Valgrind leaves most instructions as they were doesn't it? If you're not touching the dynamic memory it should be as fast. You wouldn't be able to do that with complex MMX or SSE2 instructions with Arm translation.

It lifts them to a simplified version of x86 so they can be instrumented / transformed more easily. I think that implies you get different instructions when it lowers back to x86, but I could be wrong. (I’ve written a specialized valgrind instrumentation tool or two, but didn’t look too carefully at the execution half of their codebase.)

> If executable code is being generated at runtime, it's going to be x86_64 binary machine code still

JITs have to explicitly make the memory they write the generated code to executable. The OS "just" needs to fail to actually make the page executable, and then handle the subsequent page fault by transpiling or interpreting the x86 code therein.

And it wouldn't make sense to make any x86 process originating pages actually executable on a page table level anyway, as the CPU can never actually "execute" it, as machine code.

I wonder how it handles the stricter memory ordering from x86? For example, this code:

  void store_value_and_unlock(int *p, int *l, int v)
    *p = v;
    __sync_lock_release(l, 0);
on x86_64 compiles to:

   mov     dword ptr [rdi], edx
   mov     dword ptr [rsi], 0
vs on arm64:

   str     w2, [x0]
   stlr    wzr, [x1]
Notice how the second store on ARM is a store with release semantics to ensure correct memory ordering as it was intended in the original C code. This information is lost as it's not needed on x86 which guarantees (among other things) that stores are visible in-order from all other threads.

That's the big piece I've been wondering about too.

Three options as I see it (none of them great):

1) Pin all threads in an x86 process to a single core. You don't have memory model concerns on a single core.

2) Don't do anything? Just rely on apps to use the system provided mutex libraries, and they just break if they try to roll their own concurrency? Seems like exactly the applications you care about (games, pro apps), would be the ones most likely to break.

3) Some stricter memory model in hardware? Seems like that'd go against most of the stated reason for switching to ARM in the first place.

There's another option:

4) Translate x86 loads and stores to acquire load and release stores, to align with the x86 semantics. These already exist in the ARM ISA, so it's not much of a stretch at all.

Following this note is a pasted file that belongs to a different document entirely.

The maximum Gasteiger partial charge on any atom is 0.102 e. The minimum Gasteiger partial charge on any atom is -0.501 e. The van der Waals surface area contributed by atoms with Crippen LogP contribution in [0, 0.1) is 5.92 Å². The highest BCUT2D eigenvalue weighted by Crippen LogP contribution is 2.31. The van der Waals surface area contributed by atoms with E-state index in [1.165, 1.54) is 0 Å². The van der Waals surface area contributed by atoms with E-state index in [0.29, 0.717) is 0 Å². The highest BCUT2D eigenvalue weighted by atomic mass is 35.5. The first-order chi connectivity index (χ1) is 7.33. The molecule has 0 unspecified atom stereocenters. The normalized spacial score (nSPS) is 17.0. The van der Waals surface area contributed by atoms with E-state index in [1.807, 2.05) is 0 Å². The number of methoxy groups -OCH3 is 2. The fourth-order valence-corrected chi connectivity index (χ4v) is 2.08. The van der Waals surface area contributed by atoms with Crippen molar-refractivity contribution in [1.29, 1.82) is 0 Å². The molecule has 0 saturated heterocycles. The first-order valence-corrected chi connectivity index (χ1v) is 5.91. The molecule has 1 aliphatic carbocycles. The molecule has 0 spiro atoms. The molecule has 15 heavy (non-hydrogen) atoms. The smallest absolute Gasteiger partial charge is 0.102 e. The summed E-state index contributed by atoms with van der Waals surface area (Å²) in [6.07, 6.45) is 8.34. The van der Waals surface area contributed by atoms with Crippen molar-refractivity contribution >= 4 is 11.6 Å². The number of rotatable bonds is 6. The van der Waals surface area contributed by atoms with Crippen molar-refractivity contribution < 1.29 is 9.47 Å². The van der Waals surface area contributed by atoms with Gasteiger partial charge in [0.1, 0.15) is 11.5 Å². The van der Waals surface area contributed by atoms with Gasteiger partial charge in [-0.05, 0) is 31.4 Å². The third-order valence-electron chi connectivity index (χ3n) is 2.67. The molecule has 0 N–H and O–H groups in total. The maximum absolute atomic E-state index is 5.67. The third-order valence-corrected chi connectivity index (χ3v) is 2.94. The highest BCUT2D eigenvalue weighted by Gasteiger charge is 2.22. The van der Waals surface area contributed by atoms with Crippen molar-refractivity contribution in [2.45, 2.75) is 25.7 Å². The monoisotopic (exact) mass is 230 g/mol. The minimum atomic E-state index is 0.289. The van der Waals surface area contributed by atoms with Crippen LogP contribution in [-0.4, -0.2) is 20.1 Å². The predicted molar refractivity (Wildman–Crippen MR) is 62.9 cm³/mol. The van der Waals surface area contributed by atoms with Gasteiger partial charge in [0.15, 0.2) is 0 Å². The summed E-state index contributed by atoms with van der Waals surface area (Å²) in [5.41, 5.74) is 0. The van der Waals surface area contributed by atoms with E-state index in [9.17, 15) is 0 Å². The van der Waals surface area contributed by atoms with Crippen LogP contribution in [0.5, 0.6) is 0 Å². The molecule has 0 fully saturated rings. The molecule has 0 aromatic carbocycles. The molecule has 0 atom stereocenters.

This is the one I'm betting on.

Expect you'd need to do that with every single store since the x86 instruction stream doesn't have those semantics embedded in it.

That'd kill your memory perf by at least an order of magnitude, and kill perf for other cores as well. It'd be cheaper to just say "you only get one core in x86 mode". Essentially you'd be marking every store as an L1 and store buffer flush and only operating out of L2.

ARMv8.1 adds a bunch of improved atomic instructions that basically implement the same functionality as x86. Because x86 has atomic read-modify-write instructions by default; You need emulate those too.

The ARMv8.1 extensions look like they have been explicitly designed to allow emulation of x86.

The implication is that implementations of ARMv8.1 can (and perhaps should) implement cache/coherency subsystems with high preformance atomic operations.

And I'm willing to bet Apple has made sure their implementation is good at atomics.

So the ARMV8.1 extensions aren't for emulating x86, they're a reflection of how concurrency hardware has changed over the years.

It used to be that (and you can see this in the RISC ISAs from the 80s/90s, but AIUI this is what happend in x86 microcode as well)

* the CPU would read a line and lock it for modifications in cache.

* the CPU core would do the modification

* the CPU would write the new value down to L2 with an unlock, and L2 would now allow this cache line to be accessed

So you're looking at ~15 cycles of contention from L2 through the CPU core and back down to L2 of a lock for that line.

If this all looks really close to a subset of hardware transnational memory when you realize that the store can fail and the CPU has to do it again if some resource limit exceeded, you're not alone.

Then somebody figured out that you can just stick an ALU directly in L2, and send the ALU ops down to it in the memory requests instead of locking lines. That reduces the contention time to around a couple cycles. These ALU ops can also be easily included in the coherency protocol, allowing remote NUMA RMW atomics without thrashing cache lines like you'd normally need to.

This is why you see both in the RISC-V A extension as well. The underlying hardware has implementations in both models. I've heard rumors that earlier ARM tried to do macro op fusion to build atomic RMWs out of common sequences, but there were enough versions of that in the wild that it didn't give the benefits they were expecting.

However, all that being said, atomics are orthogonal to what I'm talking about. It's x86's TSO model, and how it _lacks_ barriers in places that ARM requires them, with no context just from the instruction stream about where they're necessary that's the problem here, not emulating the explicit atomic sequences.

On the other hand, the ARMv8.5 flag manipulation instructions almost certainly were added specifically for x86 emulation.

Yes, you need it for every store.